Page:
By Aden Siebel (PO ’21)
With an increasingly complex field of technological privacy and ethics concerns, government regulation of tech giants has made surprising progress. International lawmakers have implemented significant policy and punished these companies, and while the U.S. federal system has been slower, Congress has increasingly threatened executives and called for industry reform. This has lead to a push amongst tech companies for self-regulation in order to alleviate scrutiny of their business.
However, a statement from Microsoft’s Corporate Vice President Julie Brill calls into question the efficacy of this approach, arguing that: “no matter how much work companies like Microsoft do to help organizations secure sensitive data and empower individuals to manage their own data, preserving a strong right to privacy will always fundamentally be a matter of law that falls to governments.”
Why is a self-regulatory approach insufficient, and why is Microsoft itself calling for outside meddling in their business strategy? Opaque internal technology ethics commissions and a critical lack of external regulations show that regardless of good intentions, outside control is necessary for the survival of the industry.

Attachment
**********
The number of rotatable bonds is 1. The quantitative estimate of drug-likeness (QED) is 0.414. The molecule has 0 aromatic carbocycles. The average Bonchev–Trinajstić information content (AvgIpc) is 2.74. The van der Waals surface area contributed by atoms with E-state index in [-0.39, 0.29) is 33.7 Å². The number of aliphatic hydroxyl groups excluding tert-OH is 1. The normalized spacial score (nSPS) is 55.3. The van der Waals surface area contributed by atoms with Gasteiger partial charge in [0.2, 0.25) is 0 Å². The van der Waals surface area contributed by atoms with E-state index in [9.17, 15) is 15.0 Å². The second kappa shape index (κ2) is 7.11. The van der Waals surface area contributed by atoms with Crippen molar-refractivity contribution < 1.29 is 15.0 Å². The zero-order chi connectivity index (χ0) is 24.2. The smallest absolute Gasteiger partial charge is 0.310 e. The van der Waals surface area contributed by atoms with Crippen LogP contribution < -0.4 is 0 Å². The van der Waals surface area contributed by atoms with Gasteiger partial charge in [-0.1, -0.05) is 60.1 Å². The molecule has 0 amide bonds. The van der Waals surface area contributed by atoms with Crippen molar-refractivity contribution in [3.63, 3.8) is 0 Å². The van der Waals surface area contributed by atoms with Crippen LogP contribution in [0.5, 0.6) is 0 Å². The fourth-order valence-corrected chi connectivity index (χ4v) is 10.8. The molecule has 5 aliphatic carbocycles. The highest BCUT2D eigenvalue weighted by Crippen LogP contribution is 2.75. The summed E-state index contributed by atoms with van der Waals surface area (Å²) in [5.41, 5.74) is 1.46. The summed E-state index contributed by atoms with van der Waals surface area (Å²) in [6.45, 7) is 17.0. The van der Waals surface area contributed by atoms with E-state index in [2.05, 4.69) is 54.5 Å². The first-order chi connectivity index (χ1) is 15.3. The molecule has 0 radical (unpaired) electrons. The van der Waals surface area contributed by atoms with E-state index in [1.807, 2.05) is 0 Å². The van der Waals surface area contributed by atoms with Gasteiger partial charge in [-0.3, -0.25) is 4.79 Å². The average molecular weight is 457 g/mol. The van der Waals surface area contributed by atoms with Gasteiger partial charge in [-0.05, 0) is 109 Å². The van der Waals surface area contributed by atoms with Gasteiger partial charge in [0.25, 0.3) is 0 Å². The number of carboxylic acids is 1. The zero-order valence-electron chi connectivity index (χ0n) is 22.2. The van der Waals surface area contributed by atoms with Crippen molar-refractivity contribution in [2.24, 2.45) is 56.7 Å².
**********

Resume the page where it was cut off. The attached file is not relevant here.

Microsoft’s calls for regulation come amidst a slew of privacy concerns and legal troubles for large tech companies, highlighting the need for a reevaluation of the current relationship between big tech and government. A number of high profile court cases, including a recent victory by Google in the E.U., have revealed a troubling attitude amongst tech companies to ignore or push back on government privacy concerns. Furthermore, data leaks by companies like Facebook and controversial partnerships between companies selling facial recognition and law enforcement agencies like Immigration Customs Enforcement (ICE) have caused widespread public outrage. This has lead to a number of calls by politicians for increased regulation, though little has yet to develop.
Only incomplete and local policies like California’s Consumer Privacy Act and Washington’s stalling Privacy Act have managed to make their way in the U.S., although the E.U. has managed to implement a strong Data Privacy act. This act has already had a large impact on the tech industry, including imposing strict restrictions on companies through court cases. The size and scale of modern tech companies has caused some amount of regulatory panic, and although progress has been slow, lawmakers are increasingly aware of the challenge and necessity of creating a comprehensive legal framework. With the pressure ramping up for tech companies to take more significant steps towards privacy protections and ethical behavior, the industry has turned in part to self-regulatory measures.